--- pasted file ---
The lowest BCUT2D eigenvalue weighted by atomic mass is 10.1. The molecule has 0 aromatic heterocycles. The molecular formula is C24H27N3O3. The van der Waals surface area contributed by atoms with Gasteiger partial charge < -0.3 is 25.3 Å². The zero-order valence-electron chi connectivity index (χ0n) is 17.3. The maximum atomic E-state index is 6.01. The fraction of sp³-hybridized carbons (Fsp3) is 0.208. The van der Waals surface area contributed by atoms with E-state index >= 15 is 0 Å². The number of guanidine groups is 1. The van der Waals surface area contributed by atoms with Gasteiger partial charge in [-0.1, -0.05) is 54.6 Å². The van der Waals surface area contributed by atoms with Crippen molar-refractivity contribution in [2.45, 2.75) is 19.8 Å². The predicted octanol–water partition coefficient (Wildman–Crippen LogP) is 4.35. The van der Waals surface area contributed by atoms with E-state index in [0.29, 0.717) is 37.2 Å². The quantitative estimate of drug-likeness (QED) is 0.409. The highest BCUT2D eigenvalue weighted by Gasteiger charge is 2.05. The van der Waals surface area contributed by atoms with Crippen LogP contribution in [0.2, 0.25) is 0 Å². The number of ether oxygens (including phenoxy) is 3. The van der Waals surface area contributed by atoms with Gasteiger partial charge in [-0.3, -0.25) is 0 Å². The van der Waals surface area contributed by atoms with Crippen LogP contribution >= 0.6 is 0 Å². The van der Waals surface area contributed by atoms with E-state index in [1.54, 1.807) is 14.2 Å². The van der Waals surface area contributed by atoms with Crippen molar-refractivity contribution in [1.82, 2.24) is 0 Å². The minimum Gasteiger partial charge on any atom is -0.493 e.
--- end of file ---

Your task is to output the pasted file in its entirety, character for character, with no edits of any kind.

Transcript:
The lowest BCUT2D eigenvalue weighted by atomic mass is 10.1. The molecule has 0 aromatic heterocycles. The molecular formula is C24H27N3O3. The van der Waals surface area contributed by atoms with Gasteiger partial charge < -0.3 is 25.3 Å². The zero-order valence-electron chi connectivity index (χ0n) is 17.3. The maximum atomic E-state index is 6.01. The fraction of sp³-hybridized carbons (Fsp3) is 0.208. The van der Waals surface area contributed by atoms with E-state index >= 15 is 0 Å². The number of guanidine groups is 1. The van der Waals surface area contributed by atoms with Gasteiger partial charge in [-0.1, -0.05) is 54.6 Å². The van der Waals surface area contributed by atoms with Crippen molar-refractivity contribution in [2.45, 2.75) is 19.8 Å². The predicted octanol–water partition coefficient (Wildman–Crippen LogP) is 4.35. The van der Waals surface area contributed by atoms with E-state index in [0.29, 0.717) is 37.2 Å². The quantitative estimate of drug-likeness (QED) is 0.409. The highest BCUT2D eigenvalue weighted by Gasteiger charge is 2.05. The van der Waals surface area contributed by atoms with Crippen LogP contribution in [0.2, 0.25) is 0 Å². The number of ether oxygens (including phenoxy) is 3. The van der Waals surface area contributed by atoms with Gasteiger partial charge in [-0.3, -0.25) is 0 Å². The van der Waals surface area contributed by atoms with Crippen LogP contribution >= 0.6 is 0 Å². The van der Waals surface area contributed by atoms with E-state index in [1.54, 1.807) is 14.2 Å². The van der Waals surface area contributed by atoms with Crippen molar-refractivity contribution in [1.82, 2.24) is 0 Å². The minimum Gasteiger partial charge on any atom is -0.493 e.